In Hebrew, there’s no verb for “to be,” so to express that you’re hungry, you would say “אני רעב” meaning “I hungry.” That Hebrew one is a good example, because the word for “hungry” actually has a gender involved; a woman would say “אני רעבה”, which adds an extra syllable, but also extra meaning. For a man, the English and Hebrew have the same number of syllables, but to actually convey all the information in the Hebrew, the English would have to be more like “I, a man, am hungry,” which is much longer.

The amount of information can sometimes get even more dense. In the Paamese language, spoken on an island in Vanuatu, possessives can include information on the relationship between the speaker and the object. “My coconut” is not simply “my coconut.” The word for “my” could mean “my coconut, which I intend to eat,” or “my coconut, which I grew,” or “my coconut, which I intend to use in my household in some way other than eating or drinking.” This is a dramatically more efficient use of space than the English version! Is it, therefore, in some sense, “faster”?

Even in English, we can contract “I am” to “I’m,” though many contractions don’t actually save syllables (“shouldn’t” and “should not” are both two syllables). It is, in all languages, possible to delete quite a lot of syllables and still be able to convey information. Languages tend to be encoded with a lot of redundancy, but that does serve a purpose. Redundancy allows for understanding even if the listener isn’t used to the speaker’s accent, or can’t hear the speaker perfectly, or isn’t paying attention. If you edit a sentence down to the absolute bare minimum, it would take a pretty fair amount of concentration, and the right circumstances, to understand and maybe even make some educated guesses as to what the speaker is trying to convey.

In Vanuatu, a couple of syllables can say an awful lot about a coconut.
In Vanuatu, a couple of syllables can say an awful lot about a coconut. Lidiia Kozhevnikova/Shutterstock

This is all to say that there are so many variables that it probably isn’t possible to declare a language the fastest. But it is possible to examine the question from different angles, like a tailor measuring a client for a suit, and get some really interesting information.

Pellegrino, along with a few other researchers, released a paper in 2019 that received a great deal of attention among the admittedly small cohort of people who understand Claude Shannon’s math. The paper found that, in terms of sheer number of syllables spoken per second, the fastest languages of the 17 studied were Japanese, Spanish, and Basque. The slowest were Cantonese, Vietnamese, and Thai.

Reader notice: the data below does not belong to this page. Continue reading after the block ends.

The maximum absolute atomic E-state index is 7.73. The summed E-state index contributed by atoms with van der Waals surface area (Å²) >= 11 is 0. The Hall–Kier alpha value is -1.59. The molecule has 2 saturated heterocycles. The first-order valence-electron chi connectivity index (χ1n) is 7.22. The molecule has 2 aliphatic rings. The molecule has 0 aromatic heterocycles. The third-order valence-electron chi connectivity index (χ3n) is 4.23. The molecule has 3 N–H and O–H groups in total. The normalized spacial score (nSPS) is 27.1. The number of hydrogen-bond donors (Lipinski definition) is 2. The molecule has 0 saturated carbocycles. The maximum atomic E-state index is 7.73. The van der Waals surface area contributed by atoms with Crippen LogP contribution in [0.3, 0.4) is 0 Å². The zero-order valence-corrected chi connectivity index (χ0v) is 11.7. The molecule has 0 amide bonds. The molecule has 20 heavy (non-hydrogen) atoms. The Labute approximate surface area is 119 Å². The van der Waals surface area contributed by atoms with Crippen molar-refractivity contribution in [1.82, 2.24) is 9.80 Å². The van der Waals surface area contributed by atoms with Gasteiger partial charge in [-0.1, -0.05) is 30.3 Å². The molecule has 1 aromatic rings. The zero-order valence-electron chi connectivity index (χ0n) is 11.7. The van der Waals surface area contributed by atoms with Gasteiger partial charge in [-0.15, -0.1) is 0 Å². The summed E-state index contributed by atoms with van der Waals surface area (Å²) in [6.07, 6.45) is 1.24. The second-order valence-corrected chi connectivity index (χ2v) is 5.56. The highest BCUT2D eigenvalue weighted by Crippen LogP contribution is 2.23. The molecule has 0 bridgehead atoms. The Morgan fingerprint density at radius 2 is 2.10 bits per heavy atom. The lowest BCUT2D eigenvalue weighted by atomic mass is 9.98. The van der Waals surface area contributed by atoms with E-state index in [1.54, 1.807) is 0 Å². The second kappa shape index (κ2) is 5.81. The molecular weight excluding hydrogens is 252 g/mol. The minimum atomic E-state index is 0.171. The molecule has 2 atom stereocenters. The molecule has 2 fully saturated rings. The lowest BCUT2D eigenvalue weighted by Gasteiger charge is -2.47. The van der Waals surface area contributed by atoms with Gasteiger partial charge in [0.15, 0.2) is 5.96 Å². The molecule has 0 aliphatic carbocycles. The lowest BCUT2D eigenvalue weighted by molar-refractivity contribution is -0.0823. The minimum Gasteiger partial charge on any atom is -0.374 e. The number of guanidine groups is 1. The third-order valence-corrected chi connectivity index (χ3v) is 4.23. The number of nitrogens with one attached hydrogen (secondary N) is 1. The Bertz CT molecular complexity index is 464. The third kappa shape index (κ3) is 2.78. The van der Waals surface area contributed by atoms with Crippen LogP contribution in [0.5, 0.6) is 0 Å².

But! Just to offer a couple of explanations: All three of the fastest languages have only five vowels. The three slowest have upwards of 20, and all are tonal, meaning that there is a gigantic number of possible syllables in those languages.

What Pellegrino found is that, essentially, all languages convey information at roughly the same speed when all the factors are taken into account: around 39 bits per second. The higher the syllable-per-second rate, the lower the information density, which creates a trade-off that makes all languages around the same in terms of information rate.

Pellegrino did not look at any languages from a few pretty prominent language groups. The absence of Swahili and Arabic jumped out to some observers, though it probably isn’t feasible to measure all 7,000 or so languages out there. There’s also the basic issue, which Pellegrino acknowledged, that it’s incredibly hard to actually figure out what “meaning” includes. The Shannon stuff that he used isn’t exactly about “meaning,” but a very specific definition of “information” related to uncertainty, which … well, is not perfect, and also my head hurts again.

Another element that might provide some extra data is in what linguists call “prosody,” the intonation and rhythm of speech. Do we include pauses in our analyses? (Pellegrino did not; pauses don’t apply to the specific kind of speed he was looking at.) What about rhythm? Some languages, like, interestingly, Japanese and Spanish, fall closer on the spectrum to having each syllable take up the same length of time. But Japanese also has some pretty elaborate ways to fill uncertain space.

There are so many elements of language that it is impossible for a single metric like “speed” to cover all of these aspects. It’s kind of like asking “Which country is best?” The answer will change depending on all kinds of variables not specified in the question. That’s not to say there’s not some value in attempting to answer it, though.

Anyway, the fastest language is Japanese.

Dan Nosowitz is a freelance writer and editor currently based in Los Angeles who covers language, food, history, science, and whatever else he can think of. You can find more of his work on his website.